However, being a parent you are in for dragging everything and the kitchen sink around for baby.....everywhere you go. A camera is just one more thing to carry. Why not look at upgrading your phone (Which never leaves your hand!!!) The newer phones have come a long way in improving their photo capabilities.

If you want to print large photo's (rather than facebook) then yes a DSLR is the way to go eventually. But it can get pricey depending on what extra kit you need. Tripods, off camera flash, long lens, short lens etc. The subject matter you photograph usually dictates what sort of extra kit you need to buy.

Think about WHY you want a camera? If it is to make and keep memories for yourself, a small compact camera in your handbag may be enough. you can print pictures for an album or online. They may be fiddly to use the various settings - but they do have them!
If you want to learn photography.....? 90% is HOW you take a picture, not what camera you use. A long lens saves you walking closer! The bigger the camera - the bigger you can make your prints (1) and the more flexible it is to use(2) The more you can do successfully with it (3 maybe) A Big camera is no guarantee of better pictures - that has all to do with your skills and 'being there' at the right time.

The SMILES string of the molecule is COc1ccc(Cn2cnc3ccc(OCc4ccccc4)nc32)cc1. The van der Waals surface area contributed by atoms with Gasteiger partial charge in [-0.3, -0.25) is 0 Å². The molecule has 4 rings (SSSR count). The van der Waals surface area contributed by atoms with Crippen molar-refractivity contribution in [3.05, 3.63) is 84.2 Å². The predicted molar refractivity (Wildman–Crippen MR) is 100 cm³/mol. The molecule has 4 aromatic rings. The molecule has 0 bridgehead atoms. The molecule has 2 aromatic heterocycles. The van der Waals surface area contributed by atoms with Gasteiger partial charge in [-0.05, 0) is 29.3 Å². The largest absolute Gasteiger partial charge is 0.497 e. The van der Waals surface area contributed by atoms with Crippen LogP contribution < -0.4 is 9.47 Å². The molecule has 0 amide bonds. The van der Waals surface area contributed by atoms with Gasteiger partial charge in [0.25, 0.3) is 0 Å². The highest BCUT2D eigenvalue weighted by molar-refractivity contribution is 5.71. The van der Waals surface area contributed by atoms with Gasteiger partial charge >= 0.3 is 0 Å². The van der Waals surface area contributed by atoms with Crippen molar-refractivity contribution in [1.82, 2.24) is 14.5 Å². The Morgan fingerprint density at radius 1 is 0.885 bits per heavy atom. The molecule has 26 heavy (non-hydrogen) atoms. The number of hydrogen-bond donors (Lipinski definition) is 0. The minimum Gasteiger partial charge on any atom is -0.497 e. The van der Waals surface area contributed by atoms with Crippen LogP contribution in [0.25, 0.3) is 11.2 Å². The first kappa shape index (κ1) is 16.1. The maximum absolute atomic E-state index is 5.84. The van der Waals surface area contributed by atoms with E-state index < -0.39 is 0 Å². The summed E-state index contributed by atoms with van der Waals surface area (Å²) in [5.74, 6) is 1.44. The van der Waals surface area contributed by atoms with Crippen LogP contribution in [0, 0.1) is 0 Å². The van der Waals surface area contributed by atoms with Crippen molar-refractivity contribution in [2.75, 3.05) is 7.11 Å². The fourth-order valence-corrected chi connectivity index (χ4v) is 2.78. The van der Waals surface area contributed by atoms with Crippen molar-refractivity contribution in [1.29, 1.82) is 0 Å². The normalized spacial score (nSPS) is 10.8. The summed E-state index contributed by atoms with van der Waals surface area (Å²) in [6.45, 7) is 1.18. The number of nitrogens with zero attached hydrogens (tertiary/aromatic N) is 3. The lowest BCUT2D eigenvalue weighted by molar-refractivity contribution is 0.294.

Not only do you need a camera but you will also need software - very few images are 'straight out of the camera'. They are post processed in Photoshop or equivalent software. You need to learn how to take a photo and at the same time as how to 'make that photo better' on the PC. Both have quite long learning needs. Photography is a long term hobby rather than a quick fix.

Photography itself is changing.....millions of images are uploaded daily...! many video blogs are done on a compact camera! Think why you need to do things differently......

It sounds like I am trying to put you off.....I am not!
Photography is a very wide subject. You can create exactly the Art YOU want and capture whatever images that makes YOUR heart sing! There is a whole lot of kit out there that allows everyone to do so in different ways....But it isn't just a single camera.

Look for the kind of photographs you want to create for yourself online. Learn what is needed for those PARTICULAR kind of photographs. Not necessarily the camera, but everything else : lens size, tripod(?) hide, movement shutter release maybe, filters, where , what time of day/night, etc How many light sources, what background material, how much to build/rent a studio...
This way you will know what to buy and what you need to learn to do. Also what you will have to do with a baby on tow. (or a toddler with sticky fingers, or even a moody teenager)

The more you look at and read now the easier it is to suggest both the camera and the resources you will need.

Photography is not going will all still be available for many years.

enjoy the journey.